Habit and comfort

titus-van-rijn-in-a-monk-s-habit-1660Sometimes, the categories of an ad hoc philosophical anthropology can be revealing. Today, my anthropology says: We are beings of habit as well as beings of comfort. The inertia of our species and our politicians is grounded in these principles. There is always a certain optimal balance of comfort and habit, which our organisms are seeking. Habit and comfort influence each other. When something is very comfortable (sipping champagne on your yacht with your millionaire friends) it tends to become a habit, and when we are used to something not exactly pleasing to our senses, the latter get numb and we learn how to bear (that is how we ended up as a species with vast numbers of almost self-mutilating members). Habits change the limit of our comfort zone and comfort, once enjoyed, seeks repetition, seeks habit.

Whichever anthropological principles we formulate, we know they can never represent the whole truth, because humans are reflective beings and as such must always be able to sabotage the fragile principles. For example, certain intense psychological experiences can tilt the balance of comfort and habit completely in either direction, keeping our theoretical freedom at 100%. Mostly, such experiences are related to religion. Human beings are able to inflict incredible pains onto themselves, and there are monks who have reached breathtaking aptitude in the matter.

Let’s use a metaphor to describe what a habit is. A habit is literally our “habit” or “characteristic attire of a religious or clerical order” – the cloak we cannot remove. The cloak is woven from associations, memories, experiences. The cloak is how we express whatever we express. Which brings us to…

…the other anthropological constant describes not how we humans are inevitably dressed up, but the thing we have to conceal by expressing it, something like our inner essence, our most elementary strive. We try not to understand this strive in a negative way (as Angst, ennui, fear or Sorge) only to subsequently stumble over, and perhaps attempt to knock down, the hurdles of our language. We understand this inner urge simply as the uge to comfort. As com-fortis, this reminds of the Will to Power or the élan vital or whichever romantic concepts of the pure strive in our chest you may have. I don’t know. As abstract concept we use to tame the wildly capricious question of who we are, it might be just as unobservable as its dialectic counterpart. But hey, the idea really is just to suggest another fresh and funny pair to denote what we know since Aristotle.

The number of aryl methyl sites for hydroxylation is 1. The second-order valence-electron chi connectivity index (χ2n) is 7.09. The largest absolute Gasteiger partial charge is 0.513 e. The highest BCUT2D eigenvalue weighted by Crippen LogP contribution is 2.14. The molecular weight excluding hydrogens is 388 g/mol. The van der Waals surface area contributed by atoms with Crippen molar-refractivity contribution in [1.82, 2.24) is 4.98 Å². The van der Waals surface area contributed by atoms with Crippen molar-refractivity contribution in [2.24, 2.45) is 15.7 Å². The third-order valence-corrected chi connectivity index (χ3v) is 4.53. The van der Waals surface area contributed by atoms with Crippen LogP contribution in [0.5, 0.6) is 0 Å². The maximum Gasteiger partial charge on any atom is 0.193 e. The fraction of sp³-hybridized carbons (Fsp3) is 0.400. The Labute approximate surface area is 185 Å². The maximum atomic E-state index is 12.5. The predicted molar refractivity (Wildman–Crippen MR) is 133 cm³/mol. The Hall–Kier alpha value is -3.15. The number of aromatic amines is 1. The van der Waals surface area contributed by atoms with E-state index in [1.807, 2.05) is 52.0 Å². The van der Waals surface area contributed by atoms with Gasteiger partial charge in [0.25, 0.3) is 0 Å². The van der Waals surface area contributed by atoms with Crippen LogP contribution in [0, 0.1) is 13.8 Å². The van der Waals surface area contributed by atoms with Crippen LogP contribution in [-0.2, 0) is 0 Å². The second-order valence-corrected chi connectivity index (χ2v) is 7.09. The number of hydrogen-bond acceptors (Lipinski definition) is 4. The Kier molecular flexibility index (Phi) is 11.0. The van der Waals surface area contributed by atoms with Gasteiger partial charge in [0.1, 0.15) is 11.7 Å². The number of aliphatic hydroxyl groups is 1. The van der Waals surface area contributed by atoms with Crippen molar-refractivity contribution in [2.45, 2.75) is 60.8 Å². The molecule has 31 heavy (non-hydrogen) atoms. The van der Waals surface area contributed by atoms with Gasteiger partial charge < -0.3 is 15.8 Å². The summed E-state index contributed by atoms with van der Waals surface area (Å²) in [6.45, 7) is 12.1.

All beings with a central nervous system are constantly optimizing their comfort. Lacking the ability to reflect – and hence to sabotage – this process, it is rather straightforward. We observe this in infants and most animals. We observe this in ourselves, when we are told what we did the night before when we were drunk, etcetera.

At our very beginning in the whomb, our comfort and our habits were one, as our “form” and “essence” were one.

I think it is a nice pair of anthropological variables, habit and comfort, but I don’t know about my interpretation. Maybe it’s too abstract, too snobby in a way, and I should give more concrete examples like about the man who gets up at five every morning and cycles to work, braving hale and blizzards. He has a established habit and from the perspective of his organism, his balance of habit and comfort is optimized. There is really not much more to say.